MariaDB Server undoubtedly has an open community, with governance mixed between MariaDB Foundation and MariaDB Corporation. There are open developer meetings on average about twice per year, two mailing lists (one for developers and users), an IRC channel and an open JIRA ticket system that logs bugs and feature requests.

Percona Server for MySQL also has an open community. Developer meetings are not open to general contributors, but there is a mailing list, an IRC channel and two systems – Launchpad and JIRA – for logging bugs and feature requests.

MySQL also has an open community where developer meetings are also not open to general contributors. There are many mailing lists, there are a few IRC channels and there is the MySQL bugs system. The worklogs are where the design for future releases happens, and these are opened up when their features are fully developed and  source-code-pushed.

From a source code standpoint, MySQL makes pushes to Github when a release is made; whereas open source development happens for Percona Server for MySQL and MariaDB Server on Github.

Feature development on MySQL continues in leaps and bounds, and Oracle has been an excellent steward of MySQL. Please refer to The Complete List of Features in 5.7, as well as The Unofficial MySQL 8 Optimiser Guide.

Linux distributions have chosen MariaDB Server 5.5, and some have chosen MariaDB Server 10.0/10.1 when there was more backward compatibility to MySQL 5.5/5.6. It is the “default” MySQL in many Linux distributions (such as Red Hat Enterprise Linux, SUSE and Debian). However, Ubuntu still believes that when you ask for MySQL you should get it (and that is what Ubuntu ships).

One of the main reasons Debian switched was due to the way Oracle publishes updates for security issues. They are released as a whole quarterly as Critical Patch Updates, without much detail about individual fixes. This is a policy that is unlikely to change, but has had no adverse effects on distribution.

All projects actively embrace contributions from the open community. MariaDB Server does include contributions like the MyRocks engine developed at Facebook, but so does Percona Server for MySQL. Oracle accepts contributions from a long list of contributors, including Percona. Please see Licensing information for MySQL 5.7 as an example.

A Shared Core Engine

MariaDB Server has differed from MySQL since MySQL 5.5. This is one reason why you don’t get version numbers that follow the MySQL scheme. It is also worth noting that features are cherry-picked at merge time, because the source code has diverged so much since then.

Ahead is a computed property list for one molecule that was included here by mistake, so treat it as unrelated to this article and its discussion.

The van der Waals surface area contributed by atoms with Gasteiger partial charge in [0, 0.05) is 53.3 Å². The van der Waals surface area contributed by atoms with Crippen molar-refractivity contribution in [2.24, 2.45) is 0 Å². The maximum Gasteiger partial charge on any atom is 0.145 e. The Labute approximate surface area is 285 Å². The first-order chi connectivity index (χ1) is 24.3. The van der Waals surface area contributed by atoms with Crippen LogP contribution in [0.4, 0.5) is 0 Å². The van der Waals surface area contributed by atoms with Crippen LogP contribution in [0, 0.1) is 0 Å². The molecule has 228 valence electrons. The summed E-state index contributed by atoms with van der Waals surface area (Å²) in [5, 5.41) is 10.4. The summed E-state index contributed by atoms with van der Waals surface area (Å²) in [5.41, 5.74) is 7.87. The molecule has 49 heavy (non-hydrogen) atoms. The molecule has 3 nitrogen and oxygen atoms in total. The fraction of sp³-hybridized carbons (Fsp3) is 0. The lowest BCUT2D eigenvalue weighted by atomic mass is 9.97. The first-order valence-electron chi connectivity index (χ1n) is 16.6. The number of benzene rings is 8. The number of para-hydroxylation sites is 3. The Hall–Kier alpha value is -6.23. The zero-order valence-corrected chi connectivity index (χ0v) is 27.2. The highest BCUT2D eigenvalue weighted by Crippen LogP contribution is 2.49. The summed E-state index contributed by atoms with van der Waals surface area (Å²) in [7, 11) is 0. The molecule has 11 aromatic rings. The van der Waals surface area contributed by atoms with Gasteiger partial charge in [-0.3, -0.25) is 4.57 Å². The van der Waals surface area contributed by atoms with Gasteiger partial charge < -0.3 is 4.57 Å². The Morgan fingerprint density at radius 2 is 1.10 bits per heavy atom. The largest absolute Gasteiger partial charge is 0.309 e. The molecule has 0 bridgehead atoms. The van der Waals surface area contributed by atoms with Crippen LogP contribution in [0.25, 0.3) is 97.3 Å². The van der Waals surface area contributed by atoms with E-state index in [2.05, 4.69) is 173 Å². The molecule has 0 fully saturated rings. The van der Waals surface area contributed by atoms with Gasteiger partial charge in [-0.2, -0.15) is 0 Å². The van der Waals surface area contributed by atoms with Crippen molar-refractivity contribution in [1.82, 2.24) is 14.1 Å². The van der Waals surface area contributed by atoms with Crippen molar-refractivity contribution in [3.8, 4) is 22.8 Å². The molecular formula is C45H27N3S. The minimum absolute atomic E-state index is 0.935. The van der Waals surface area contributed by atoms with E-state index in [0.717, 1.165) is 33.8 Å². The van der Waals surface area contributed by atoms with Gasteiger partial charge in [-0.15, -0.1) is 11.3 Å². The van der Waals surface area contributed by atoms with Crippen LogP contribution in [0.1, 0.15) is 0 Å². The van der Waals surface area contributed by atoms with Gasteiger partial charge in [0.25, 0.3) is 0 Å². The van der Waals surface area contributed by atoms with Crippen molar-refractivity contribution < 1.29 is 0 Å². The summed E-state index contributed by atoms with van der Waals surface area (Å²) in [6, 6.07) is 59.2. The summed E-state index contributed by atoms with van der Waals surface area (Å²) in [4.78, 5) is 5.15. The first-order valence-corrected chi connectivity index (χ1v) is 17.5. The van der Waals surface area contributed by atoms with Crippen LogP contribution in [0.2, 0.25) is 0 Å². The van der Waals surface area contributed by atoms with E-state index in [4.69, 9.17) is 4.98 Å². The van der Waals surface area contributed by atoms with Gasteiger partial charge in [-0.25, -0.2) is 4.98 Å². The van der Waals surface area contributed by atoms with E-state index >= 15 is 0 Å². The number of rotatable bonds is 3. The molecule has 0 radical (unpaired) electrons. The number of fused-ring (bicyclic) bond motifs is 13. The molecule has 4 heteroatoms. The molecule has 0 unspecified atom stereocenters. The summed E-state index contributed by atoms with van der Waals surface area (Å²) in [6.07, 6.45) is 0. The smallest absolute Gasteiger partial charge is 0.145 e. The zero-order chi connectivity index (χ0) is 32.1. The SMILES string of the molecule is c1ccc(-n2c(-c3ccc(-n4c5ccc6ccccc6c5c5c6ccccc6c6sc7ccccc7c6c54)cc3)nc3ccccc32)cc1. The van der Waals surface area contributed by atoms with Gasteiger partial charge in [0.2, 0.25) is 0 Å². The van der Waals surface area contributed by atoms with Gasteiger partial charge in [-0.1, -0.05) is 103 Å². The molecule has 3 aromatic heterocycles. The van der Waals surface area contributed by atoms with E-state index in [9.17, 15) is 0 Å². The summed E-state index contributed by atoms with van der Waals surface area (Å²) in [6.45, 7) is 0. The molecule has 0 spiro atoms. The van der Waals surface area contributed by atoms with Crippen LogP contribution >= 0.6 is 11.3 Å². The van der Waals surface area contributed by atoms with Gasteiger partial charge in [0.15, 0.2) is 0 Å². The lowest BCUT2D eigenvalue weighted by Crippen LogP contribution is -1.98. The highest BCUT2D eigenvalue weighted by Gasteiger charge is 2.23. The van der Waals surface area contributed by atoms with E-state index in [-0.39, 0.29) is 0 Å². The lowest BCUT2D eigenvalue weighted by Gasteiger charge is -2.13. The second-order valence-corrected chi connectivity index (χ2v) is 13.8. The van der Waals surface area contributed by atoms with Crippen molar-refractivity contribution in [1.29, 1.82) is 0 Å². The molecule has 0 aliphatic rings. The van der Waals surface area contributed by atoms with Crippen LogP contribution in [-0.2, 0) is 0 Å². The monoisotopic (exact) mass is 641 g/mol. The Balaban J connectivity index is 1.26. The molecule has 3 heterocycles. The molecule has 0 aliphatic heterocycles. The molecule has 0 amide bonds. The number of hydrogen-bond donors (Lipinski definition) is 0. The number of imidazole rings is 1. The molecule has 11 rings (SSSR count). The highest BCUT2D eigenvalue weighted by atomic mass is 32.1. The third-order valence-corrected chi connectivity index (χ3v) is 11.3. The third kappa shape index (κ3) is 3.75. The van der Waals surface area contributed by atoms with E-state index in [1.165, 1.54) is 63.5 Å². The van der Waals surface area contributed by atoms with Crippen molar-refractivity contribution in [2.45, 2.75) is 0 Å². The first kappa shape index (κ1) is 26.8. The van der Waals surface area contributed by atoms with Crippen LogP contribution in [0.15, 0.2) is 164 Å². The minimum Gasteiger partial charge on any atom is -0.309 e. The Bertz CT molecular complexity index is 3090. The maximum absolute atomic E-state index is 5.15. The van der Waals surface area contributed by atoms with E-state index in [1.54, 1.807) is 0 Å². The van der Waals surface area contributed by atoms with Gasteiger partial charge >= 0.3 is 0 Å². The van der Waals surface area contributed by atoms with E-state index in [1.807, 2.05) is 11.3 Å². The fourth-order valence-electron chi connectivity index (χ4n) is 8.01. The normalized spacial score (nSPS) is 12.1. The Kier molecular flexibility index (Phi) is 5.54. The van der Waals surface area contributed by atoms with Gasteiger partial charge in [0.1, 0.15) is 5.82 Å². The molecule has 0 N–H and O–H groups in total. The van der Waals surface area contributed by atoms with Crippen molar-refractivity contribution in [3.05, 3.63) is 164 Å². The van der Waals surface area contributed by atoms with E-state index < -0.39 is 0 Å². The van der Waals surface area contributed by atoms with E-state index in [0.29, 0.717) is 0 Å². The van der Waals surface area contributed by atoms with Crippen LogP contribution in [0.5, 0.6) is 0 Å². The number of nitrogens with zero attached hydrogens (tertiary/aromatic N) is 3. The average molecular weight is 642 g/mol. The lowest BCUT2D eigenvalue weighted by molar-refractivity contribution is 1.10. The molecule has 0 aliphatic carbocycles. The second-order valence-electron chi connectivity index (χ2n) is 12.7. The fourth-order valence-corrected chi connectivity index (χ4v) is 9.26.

As the table below shows, it took Percona Server for MySQL over four months to get a stable 5.5 release based on MySQL 5.5, while it took MariaDB Server one year and four months to get a stable 5.5 release based on MySQL 5.5. Percona Server for MySQL 5.6 and 5.7 are based on their respective MySQL versions.

MySQL Percona Server for MySQL MariaDB Server
3 December 2010 5.5.8 GA
28 April 2011 5.5.11-20.2 GA
11 April 2012 5.5.23 GA
5 February 2013 5.6.10 GA
7 October 2013 5.6.13-61.0 GA
31 March 2014 10.0.10 GA
17 October 2015 10.1.8 GA
21 October 2015 5.7.9 GA
23 February 2016 5.7.10-3 GA
23 May 2017 10.2.6 GA

 

MySQL is currently at 8.0.3 Release Candidate, while MariaDB Server is at 10.3.2 Alpha as of this writing.

MariaDB Server is by no means a drop-in replacement for MySQL. The risk of moving to MariaDB Server if you aren’t using newer MySQL features may be minimal, but the risk of moving out of MariaDB Server to MySQL is very prevalent. Linux distributions like Debian already warn you of this.

MySQL vs. MariaDB

The differences are beyond just default configuration options. Some features, like time-delayed replication that were present in MySQL since 2013, only make an appearance in MariaDB Server in 2017! (Refer to the MariaDB Server 10.2 Overview for more.) However, it is also worth noting some features such as multi-source replication appeared in MariaDB Server 10.0 first, and only then came to MySQL 5.7.

Extensibility

MySQL and MariaDB Server have a storage engine interface, and this is how you access all engines, including the favored InnoDB/Percona XtraDB. It is worth noting that Percona XtraDB was the default InnoDB replacement in MariaDB Server 5.1, 5.2, 5.3, 5.5, 10.0 and 10.1. But in MariaDB Server 10.2, the InnoDB of choice is upstream MySQL.

Stock MySQL has provided several storage engines beyond just InnoDB (the default) and MyISAM. You can find out more information about 5.7 Supported Engines.

Percona Server for MySQL includes a modified MEMORY storage engine, ships Percona XtraDB as the default InnoDB and also ships TokuDB and MyRocks (currently experimental). MyRocks is based on the RocksDB engine, and both are developed extensively at Facebook.

MariaDB Server includes many storage engines, beyond the default InnoDB. MyISAM is modified with segmented key caches, the default temporary table storage engine is Aria (which is a crash-safe MyISAM), the FederatedX engine is a modified FEDERATED engine, and there are more: CONNECT, Mroonga, OQGRAPH, Sequence, SphinxSE, SPIDER, TokuDB and of course MyRocks.

Storage engines have specific use cases, and have different levels of feature completeness. You should thoroughly evaluate a storage engine before choosing it. We believe that over 90% of installations are fine with just InnoDB or Percona XtraDB. Percona TokuDB is another engine that users who need compression could use. We naturally expect more usage in the MyRocks sphere going forward.

Analytics

MariaDB ColumnStore is the MariaDB solution to analytics and using a column-based store. It is a separate download and product, and not a traditional storage engine (yet). It is based on the now defunct InfiniDB product.